Posted by Mary G |
  4. Will the doctors be allowed to refuse or fire those patients who continue unhealthy practices such as smoking, overeating, refusing to exercise, forgetting to take prescribed medications, forgo sunscreen, forgo screenings such as mammograms, colonoscopies, etc. against the doctor’s advice? These are huge problems in the United States right now. It would probably be much easier to have a practice with only motivated, compliant patients. You can lead a horse to water…..

    Posted by kim |
  5. Gosh, why don’t we just bypass the medical people and just go directly to the Medicare system for our medical care? It sure sounds like the poor doctors that have all the expense and time put into a career have to treat the patient the way the “system” tells them! It just amazes me that we are controlled by a group of Medicare shirts and ties that may have little or no medical training tell the professional how to treat the patient! I have come to the conclusion that we live in a “throw away society” and this is just another way to get rid of the elderly and sick. Is this a means of “population control” from the government? I also agree with Mary and Joe..it is all about “Money”!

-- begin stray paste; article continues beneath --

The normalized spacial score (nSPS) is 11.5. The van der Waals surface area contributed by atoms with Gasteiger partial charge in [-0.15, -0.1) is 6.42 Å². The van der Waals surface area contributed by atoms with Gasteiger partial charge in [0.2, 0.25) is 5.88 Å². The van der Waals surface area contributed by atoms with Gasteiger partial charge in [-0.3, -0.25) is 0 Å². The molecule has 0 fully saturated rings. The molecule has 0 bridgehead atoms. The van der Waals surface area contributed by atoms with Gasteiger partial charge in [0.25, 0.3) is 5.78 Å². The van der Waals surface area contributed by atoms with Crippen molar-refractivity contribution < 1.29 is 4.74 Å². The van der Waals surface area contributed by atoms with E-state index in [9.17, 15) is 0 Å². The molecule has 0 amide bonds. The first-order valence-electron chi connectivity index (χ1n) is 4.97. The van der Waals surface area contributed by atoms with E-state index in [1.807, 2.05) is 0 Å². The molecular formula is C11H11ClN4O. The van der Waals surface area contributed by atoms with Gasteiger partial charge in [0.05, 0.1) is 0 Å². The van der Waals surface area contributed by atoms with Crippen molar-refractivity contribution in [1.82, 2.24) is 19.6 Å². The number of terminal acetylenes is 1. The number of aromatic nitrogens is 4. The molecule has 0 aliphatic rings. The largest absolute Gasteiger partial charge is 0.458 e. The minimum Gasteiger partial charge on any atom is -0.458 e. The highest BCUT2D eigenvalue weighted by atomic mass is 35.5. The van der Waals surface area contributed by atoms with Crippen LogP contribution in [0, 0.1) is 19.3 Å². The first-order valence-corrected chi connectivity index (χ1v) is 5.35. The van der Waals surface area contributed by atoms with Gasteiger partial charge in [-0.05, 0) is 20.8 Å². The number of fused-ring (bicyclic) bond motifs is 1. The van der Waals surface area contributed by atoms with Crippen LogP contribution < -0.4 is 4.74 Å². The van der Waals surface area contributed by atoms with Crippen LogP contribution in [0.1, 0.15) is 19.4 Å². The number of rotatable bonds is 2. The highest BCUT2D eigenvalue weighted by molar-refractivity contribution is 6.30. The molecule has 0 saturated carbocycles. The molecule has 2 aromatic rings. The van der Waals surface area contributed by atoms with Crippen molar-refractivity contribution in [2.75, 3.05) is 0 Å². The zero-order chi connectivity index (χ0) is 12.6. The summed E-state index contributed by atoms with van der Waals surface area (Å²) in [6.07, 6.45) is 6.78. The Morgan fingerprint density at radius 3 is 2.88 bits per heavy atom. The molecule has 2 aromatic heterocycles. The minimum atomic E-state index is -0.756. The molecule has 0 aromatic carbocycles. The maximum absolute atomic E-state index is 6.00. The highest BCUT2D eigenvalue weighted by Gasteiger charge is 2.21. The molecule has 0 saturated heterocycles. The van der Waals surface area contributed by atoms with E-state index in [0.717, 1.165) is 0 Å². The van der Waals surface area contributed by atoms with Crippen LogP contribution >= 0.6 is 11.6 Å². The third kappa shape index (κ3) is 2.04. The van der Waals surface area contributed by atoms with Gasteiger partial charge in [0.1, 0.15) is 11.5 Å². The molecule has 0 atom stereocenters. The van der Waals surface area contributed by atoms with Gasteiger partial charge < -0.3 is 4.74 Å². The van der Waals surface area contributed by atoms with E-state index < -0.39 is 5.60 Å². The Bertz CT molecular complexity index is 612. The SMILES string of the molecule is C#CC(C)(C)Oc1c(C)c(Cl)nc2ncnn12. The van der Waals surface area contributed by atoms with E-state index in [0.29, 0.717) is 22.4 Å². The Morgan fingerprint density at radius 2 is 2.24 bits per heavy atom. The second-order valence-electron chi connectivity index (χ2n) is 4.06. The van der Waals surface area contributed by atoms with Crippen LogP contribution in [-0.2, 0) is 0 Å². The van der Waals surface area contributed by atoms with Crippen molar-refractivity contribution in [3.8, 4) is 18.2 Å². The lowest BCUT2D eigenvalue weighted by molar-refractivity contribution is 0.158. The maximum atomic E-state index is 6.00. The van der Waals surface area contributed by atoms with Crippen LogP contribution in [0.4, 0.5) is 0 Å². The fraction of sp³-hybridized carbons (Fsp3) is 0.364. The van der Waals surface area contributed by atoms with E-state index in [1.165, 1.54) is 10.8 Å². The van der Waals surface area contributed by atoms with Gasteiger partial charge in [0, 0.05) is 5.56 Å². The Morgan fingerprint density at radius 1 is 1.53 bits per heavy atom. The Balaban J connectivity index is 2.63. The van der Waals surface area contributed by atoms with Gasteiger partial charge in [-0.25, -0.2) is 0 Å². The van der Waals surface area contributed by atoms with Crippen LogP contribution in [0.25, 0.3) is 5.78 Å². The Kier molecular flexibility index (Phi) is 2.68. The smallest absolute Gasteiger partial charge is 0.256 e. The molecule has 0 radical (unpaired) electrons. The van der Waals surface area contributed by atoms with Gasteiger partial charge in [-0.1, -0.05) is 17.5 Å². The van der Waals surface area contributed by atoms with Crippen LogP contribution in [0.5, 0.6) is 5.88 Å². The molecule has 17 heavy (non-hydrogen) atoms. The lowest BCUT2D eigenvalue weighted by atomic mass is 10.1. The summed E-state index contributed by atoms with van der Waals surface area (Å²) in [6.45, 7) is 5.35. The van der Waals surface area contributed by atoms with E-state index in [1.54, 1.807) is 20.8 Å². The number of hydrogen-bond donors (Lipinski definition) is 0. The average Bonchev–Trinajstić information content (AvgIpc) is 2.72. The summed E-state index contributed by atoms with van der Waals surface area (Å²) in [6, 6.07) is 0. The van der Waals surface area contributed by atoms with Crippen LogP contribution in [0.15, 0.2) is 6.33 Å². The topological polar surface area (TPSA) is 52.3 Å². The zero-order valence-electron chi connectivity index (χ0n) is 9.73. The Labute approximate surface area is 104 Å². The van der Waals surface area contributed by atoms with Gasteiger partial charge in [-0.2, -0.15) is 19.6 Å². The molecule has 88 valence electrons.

Posted by Jean B. |
  6. All good points! Some of these same issues have been faced by educators for some time—how to produce positive outcomes for your teaching if you do not get cooperation from the student and family is similar to the doctor whose patient refuses state of the art, evidence based care. The shirts and ties at Medicare may actually have some medical training or at least access to good data, but the ones who worry me are the legislators who want to make the decisions about our care for political rather than scientific reasons. The Affordable Care Act is at least a start and may have to be tweaked, but we needed to do it a long time ago. I am hoping the closer we get to single payer, the less we will have insurance companies telling us what to do, but maybe I am in la la land.

    Posted by BK CDE |
  7. I believe the word is aco’s. Accountable care organizations.

    Dred lurks in my mind. These may not be bad but Medicare has been making too many changes at the moment and some would say to cut back funding to medicare. Others disagree. Time will tell.

    Posted by jim snell |
  8. I think that there is a lot of misinterpretation going on about what is or is not in the Affordable Care Act.

    I remember SSN going through many ups and downs when it first came into being. Everyone was so worried about what I do not remember. Which is the point, really. I think it is the same with the ACA [aka ObamaCare] wait and see; with a few tweaks here and there, the ACA will be more helpful and there will also be some hiccups to deal with no matter what.

    Posted by joan |

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Flashpoints
Candy-Carrying Crisis (08/20/14)
Processed = Bad? (08/13/14)
Pills vs. Programs (08/06/14)
School Lunch Truce? (07/30/14)